Tuesday, March 27, 2018

Rousham, Oxfordshire

The foolish and the wise

The use of the word ‘folly’ in my previous post set some readers scratching their heads. What is a folly, exactly? That’s a good question, and one that has had many people stumped. A folly is a building without a practical purpose, some say. But what do we call a practical purpose? A house has a practical purpose, so does a mill, so does a garden shelter that protects people from a sudden shower of rain. But can an ornamental arch have a practical purpose – if it can also be a shelter, for example? And is a purely ornamental role enough for us to pigeonhole it as a folly? If the word ‘folly’ implies foolishness of some sort, we’re on difficult ground straight away: ‘where is the line drawn between foolishness and good sense?’ asks Stuart Barton.* Where indeed?

In what is perhaps the best book on follies, Gwyn Headley and Wim Meulenkamp look at it another way. ‘A folly is a misunderstood building,’ they say.† Why would anyone build a tower on a hill, or construct a concrete zoo in their garden, or spend a lifetime tunnelling under Liverpool? The people who did these things had their reasons, but we may very well not know what those reasons were. We have lost touch with the purpose of the building, which may have been practical, or may have seemed so to its creator. So we simplify matters by calling the results ‘follies’.

The writer and illustrator Barbara Jones, in another very good book on the subject, admits that defining a folly is tricky, and offers instead a list of qualities that such buildings often share.§ Follies are produced by people who have money, security and peace; they are most often Gothic (or Gothick) in style; they have much to do with their creator’s mood and emotions; they are fragile; they are very personal; they rely a lot on their setting; the relate to the Romantic movement in literature and painting; their great age was the 18th and 19th centuries. In bringing together these various qualities, Barbara Jones doesn’t get us any closer to a definition, but she at least evokes the mood of many of these structures – and that is a step towards understanding them, at least.

Some 18th-century gardens, like the one at Rousham in Oxfordshire, are full of what people have called follies. A number of these are actually very useful buildings that have a bit of extra adornment added on to them. In my photograph above, the building in the middle distance falls into this category.¶ It is known as the Temple of the Mill, and it is a mill with a fancy ornamental Gothic bit (quatrefoil window, pinnacles, flying buttresses) built on one end. Nowadays it seems to be used as a house. But it also serves as a picturesque feature in the landscape. It’s both useful and amusing.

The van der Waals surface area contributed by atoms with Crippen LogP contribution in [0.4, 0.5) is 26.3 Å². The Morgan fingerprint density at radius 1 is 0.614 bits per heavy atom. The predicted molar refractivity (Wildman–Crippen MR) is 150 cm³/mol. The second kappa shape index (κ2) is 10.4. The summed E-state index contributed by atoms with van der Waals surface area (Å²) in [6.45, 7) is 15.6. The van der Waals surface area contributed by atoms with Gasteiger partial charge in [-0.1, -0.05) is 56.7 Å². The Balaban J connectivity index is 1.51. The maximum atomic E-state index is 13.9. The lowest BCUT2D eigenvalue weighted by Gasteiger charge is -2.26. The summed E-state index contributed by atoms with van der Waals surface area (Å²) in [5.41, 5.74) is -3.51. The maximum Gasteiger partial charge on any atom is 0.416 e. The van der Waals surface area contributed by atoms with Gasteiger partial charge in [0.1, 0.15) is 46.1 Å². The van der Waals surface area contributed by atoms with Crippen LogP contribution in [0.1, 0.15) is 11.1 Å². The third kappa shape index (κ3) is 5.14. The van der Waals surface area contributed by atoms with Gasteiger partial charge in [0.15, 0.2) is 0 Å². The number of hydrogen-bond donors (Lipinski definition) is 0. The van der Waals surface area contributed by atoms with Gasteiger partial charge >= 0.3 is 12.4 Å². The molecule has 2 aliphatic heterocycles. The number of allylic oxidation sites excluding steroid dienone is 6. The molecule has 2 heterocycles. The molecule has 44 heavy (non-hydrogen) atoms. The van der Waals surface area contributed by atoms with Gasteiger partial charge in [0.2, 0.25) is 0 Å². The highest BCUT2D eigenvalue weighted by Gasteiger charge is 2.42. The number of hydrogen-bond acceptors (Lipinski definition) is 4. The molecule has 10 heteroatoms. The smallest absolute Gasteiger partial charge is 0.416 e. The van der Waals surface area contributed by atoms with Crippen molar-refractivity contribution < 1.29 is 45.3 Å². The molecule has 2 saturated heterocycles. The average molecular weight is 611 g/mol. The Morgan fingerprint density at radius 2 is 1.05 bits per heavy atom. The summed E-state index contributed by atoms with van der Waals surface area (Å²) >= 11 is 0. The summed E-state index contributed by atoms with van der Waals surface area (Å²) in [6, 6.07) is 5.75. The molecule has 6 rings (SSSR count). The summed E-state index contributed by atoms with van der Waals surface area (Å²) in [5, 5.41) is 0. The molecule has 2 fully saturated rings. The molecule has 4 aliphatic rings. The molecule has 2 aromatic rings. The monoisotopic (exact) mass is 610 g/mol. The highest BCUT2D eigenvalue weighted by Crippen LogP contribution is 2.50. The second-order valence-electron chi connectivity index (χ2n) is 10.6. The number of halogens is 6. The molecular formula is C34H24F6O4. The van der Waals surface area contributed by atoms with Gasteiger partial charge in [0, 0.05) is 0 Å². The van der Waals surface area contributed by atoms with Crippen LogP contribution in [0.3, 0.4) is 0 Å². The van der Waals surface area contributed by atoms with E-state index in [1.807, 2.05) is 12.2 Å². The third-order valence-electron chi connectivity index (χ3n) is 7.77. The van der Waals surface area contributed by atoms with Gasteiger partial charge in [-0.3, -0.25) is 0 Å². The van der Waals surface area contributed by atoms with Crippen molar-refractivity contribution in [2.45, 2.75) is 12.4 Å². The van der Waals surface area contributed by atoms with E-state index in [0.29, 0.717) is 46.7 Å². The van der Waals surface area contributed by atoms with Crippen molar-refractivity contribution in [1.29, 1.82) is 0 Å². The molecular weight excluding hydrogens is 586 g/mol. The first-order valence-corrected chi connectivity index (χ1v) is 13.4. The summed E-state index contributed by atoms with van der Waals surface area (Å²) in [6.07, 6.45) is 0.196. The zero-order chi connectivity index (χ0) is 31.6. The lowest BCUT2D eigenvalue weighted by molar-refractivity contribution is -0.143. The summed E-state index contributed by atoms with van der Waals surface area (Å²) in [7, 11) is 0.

In the far distance, on the hillside in front of the trees, is the Rousham Eye-catcher. It simply consists of a wall with three arches in it. It is designed to look like part of a ruined building of some kind, and acts as a focus for the viewer’s gaze when admiring the scenery from Rousham’s enchanting garden. It might also offer a little shelter from a stiff breeze, but its principal function is to enhance the view, to give people something to look at, just like Scheemakers’ striking, indeed somewhat disturbing, sculpture in the foreground, which shows a lion attacking a horse.

That’s purpose enough for me, and enough to make me doubt that the term ‘folly’ is really very helpful at all.**

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* Stuart Barton, Monumental Follies, Lyle Publications, 1972

† Gwyn Headley and Wim Meulenkamp, Follies, Grottoes and Garden Buildings, Aurum Press, 1986, reprinted1999

§ Barbara Jones, Follies and Grottoes, Constable & Co, 1953, reprinted with revisions 1973

¶ It may be clearer if you click on the photograph to enlarge it.

** Thanks however, to those who raised the question and sent me off to do some interesting reading and rereading.


Peter Ashley said...

We may have talked about this before, but there is evidence of 'folly' meaning a group of trees on a hill. Before Lord Berners built his tower the hill on which he placed it was, and is, called Folly Hill. A friend once lived in a Folly Cottage, up amongst trees on a Dorset hillside. Very confusing, but may this be the origin of the word?

Eileen Wright said...

I've always felt that a folly is something that's a whim or indulgence on the part of the owner and at the same time something to surprise and amuse in the landscape. I'm sure I remember reading somewhere that some follies were built to give work for local men during lean times; many of the gentry having a sense of responsibility towards their villagers.